Racial Equity in Disaster Recovery

Since our founding in 2006, SBP has recognized that the disaster recovery systems within the United States, Puerto Rico, and the Bahamas have failed black communities and communities of color time and time again. For example, according to The New York Times, Black individuals who apply for FEMA assistance typically receive between 5-10% less in federal recovery funds compared to their white counterparts. Additionally, the likelihood of Black applicants receiving a FEMA inspection decreases as the percentage of Black residents living in a specific ZIP code increases. In an effort to empower Black communities and communities of color, SBP founded its Disaster Assistance Program to provide FEMA assistance to help disaster survivors access more funding to support their immediate and long-term needs. Furthermore, SBP has made it a priority to implement effective solutions to common recovery issues, such as the lack of available recovery resources, inequitable distribution of funding, and bureaucratic roadblocks that significantly prolong the recovery process. By focusing on preserving generational wealth and affordable housing through our owner-occupied rebuild and opportunity housing programs, SBP creates a resilient place to call home for parents, children, and communities to attain stability and opportunity.

SBP’s hands-on building work also informs the upstream solutions that our Advise, Share, Advocate, and Prepare teams share with government administrators, nonprofits, and communities both impacted and at risk of future disasters. These interventions create a ripple effect across communities of color, positively impacting physical and mental health, improving academic and job performance, reducing crime and poverty rates, and restimulating local economies. Understanding that cross-sector collaboration and systems-level solutions are necessary for driving long-term social impact, SBP, its volunteers, and philanthropic partners remain committed to pioneering strategic, equity-focused interventions that work to reduce barriers and create pathways to building and preserving wealth for those vulnerable to falling into generational cycles of poverty.

SBP's Opportunity Housing program combats housing discrimination by supporting families in communities of color, like Jazmine's, in achieving access to affordable and resilient housing, empowering them to create generational wealth.

Notable Programs

Recovery Acceleration Fund

A Best-in-Class Public and Private Partnership with Financial and Social Incentives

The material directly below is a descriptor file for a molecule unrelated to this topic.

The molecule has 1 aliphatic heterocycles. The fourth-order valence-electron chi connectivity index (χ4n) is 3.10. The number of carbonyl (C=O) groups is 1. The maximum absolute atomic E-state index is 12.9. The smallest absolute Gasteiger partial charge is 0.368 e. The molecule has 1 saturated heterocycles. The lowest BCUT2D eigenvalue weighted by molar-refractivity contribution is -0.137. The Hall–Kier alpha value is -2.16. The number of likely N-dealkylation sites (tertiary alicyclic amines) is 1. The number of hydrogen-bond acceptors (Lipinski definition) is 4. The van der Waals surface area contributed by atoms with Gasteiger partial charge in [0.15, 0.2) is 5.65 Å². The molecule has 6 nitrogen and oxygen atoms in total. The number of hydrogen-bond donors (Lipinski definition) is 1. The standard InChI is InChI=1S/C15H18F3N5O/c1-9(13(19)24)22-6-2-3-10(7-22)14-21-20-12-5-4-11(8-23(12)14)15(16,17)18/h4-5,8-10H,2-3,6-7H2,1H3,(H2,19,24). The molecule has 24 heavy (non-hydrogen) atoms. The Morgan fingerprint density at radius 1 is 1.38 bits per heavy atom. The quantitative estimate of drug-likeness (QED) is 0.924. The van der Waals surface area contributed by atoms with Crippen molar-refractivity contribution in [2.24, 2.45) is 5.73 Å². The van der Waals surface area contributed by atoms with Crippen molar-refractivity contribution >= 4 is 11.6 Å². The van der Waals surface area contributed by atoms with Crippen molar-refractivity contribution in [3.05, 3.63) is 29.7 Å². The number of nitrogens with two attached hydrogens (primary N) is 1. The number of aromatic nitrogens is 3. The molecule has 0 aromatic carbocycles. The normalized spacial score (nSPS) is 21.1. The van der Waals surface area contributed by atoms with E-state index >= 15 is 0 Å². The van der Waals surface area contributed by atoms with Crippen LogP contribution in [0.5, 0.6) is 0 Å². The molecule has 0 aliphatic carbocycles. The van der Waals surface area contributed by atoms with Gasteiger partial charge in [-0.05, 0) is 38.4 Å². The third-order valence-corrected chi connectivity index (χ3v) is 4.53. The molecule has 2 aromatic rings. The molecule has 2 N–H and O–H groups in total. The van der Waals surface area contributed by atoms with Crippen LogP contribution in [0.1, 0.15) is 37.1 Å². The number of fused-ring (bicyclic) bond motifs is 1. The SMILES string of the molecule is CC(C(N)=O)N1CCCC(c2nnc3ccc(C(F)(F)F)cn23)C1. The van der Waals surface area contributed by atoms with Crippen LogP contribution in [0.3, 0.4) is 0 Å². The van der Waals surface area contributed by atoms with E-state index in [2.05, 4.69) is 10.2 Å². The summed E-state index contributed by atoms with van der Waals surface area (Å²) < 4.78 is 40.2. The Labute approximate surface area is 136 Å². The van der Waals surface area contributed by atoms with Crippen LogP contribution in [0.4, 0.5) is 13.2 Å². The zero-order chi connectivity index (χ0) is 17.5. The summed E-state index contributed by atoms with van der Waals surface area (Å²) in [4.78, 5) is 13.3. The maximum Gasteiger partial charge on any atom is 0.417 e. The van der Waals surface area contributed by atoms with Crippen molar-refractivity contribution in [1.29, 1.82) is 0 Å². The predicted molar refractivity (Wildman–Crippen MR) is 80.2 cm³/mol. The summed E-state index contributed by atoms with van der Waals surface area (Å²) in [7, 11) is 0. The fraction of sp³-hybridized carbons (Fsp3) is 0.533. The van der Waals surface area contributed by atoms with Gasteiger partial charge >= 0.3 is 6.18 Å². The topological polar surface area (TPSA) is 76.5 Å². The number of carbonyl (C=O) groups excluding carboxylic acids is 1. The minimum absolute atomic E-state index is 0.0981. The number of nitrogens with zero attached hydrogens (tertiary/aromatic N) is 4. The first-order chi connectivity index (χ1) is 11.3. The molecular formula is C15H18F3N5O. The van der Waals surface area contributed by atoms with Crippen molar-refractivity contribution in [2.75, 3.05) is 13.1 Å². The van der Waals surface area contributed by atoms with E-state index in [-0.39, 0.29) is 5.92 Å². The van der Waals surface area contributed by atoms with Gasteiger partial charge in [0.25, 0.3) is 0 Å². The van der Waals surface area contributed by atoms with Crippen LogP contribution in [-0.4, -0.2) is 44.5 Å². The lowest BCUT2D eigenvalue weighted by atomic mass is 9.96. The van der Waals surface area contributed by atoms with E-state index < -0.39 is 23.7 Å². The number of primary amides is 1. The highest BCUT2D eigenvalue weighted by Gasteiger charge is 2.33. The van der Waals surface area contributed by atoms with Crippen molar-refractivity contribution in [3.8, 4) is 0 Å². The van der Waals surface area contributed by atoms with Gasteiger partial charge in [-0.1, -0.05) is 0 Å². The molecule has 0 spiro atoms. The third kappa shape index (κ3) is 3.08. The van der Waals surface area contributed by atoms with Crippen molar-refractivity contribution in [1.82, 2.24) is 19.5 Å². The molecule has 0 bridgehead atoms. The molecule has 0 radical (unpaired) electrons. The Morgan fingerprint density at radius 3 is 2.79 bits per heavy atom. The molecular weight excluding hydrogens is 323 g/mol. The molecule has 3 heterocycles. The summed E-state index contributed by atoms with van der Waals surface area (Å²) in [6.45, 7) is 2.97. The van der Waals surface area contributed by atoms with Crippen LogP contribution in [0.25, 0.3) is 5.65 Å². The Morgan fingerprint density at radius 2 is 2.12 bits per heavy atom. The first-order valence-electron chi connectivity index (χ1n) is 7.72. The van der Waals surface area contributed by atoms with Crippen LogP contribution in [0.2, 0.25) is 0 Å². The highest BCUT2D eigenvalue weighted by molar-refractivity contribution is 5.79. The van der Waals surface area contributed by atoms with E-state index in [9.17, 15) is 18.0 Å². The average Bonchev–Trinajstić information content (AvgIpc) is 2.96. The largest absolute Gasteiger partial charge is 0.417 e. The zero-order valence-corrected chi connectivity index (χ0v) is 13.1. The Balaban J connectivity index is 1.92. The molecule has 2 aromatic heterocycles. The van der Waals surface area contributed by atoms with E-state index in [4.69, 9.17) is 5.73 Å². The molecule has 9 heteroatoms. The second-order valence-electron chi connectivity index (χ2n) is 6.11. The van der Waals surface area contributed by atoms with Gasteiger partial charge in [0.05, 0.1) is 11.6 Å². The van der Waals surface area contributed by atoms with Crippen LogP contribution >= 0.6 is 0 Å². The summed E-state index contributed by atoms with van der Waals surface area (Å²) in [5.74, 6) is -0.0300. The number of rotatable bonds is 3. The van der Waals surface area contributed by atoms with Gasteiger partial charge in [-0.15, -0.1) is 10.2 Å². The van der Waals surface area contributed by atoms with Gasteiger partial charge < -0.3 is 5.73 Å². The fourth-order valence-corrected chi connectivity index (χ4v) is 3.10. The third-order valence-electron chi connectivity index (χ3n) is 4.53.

SBP’s Recovery Acceleration Fund (RAF) is a social impact investment fund that provides microloans for post-disaster rebuilding to low-income, HUD-qualified families who are not eligible for SBA loans. The RAF acts as a bridge loan that allows low to moderate-income homeowners to make home repairs years faster than if they had to wait on traditional government programs (CDBG-DR). SBP will use the RAF to address the financial barriers confronting communities of color and other underserved communities by providing HUD-approved microloans. The RAF allows the most vulnerable survivors to return home sooner, ensures financial stability by safely and quickly returning families to (and restoring equity in) the homes they own, and reduces the stress and trauma associated with displacement after a disaster.

Opportunity Housing

Empowering Low and Moderate-Income Families with Affordable Housing

Through its Opportunity Housing Program, SBP makes the dream of homeownership for low and moderate-income families a reality. We build high-quality homes at an affordable price by pairing these homes with government-provided down payments and closing cost assistance. SBP homes are both energy efficient and storm-resilient, so families can build equity and save money on energy costs now while being better prepared to weather future disasters.

Owner Occupied Rebuilding

Preserving Generational Wealth for Low and Moderate-Income Families

SBP's Owner Occupied Rebuild Program (OOR Program) uses volunteers, charitable donations, and grants to return homeowners to their homes and communities following a disaster. This program serves low to moderate-income residents, focusing on the most vulnerable members of American society. These populations include families with children, the elderly, persons with disabilities, veterans, and individuals without sufficient insurance. AmeriCorps Members from all over the country subsidize this program by serving as Client Service Coordinators, Volunteer Coordinators, Supply and Logistic Coordinators, Construction Coordinators, and Construction Project Leads, overseeing the labor of more than 10,000 volunteers per location each year. SBP's effective use of volunteer labor further reduces rebuilding costs while engaging community members and fostering a shared sense of purpose for all involved. As a result, SBP rebuilds disaster-impacted homes in an average of 61 days at 40% of the cost of market-rate contractors, significantly shrinking the time between disaster and recovery for Americans in need across the country.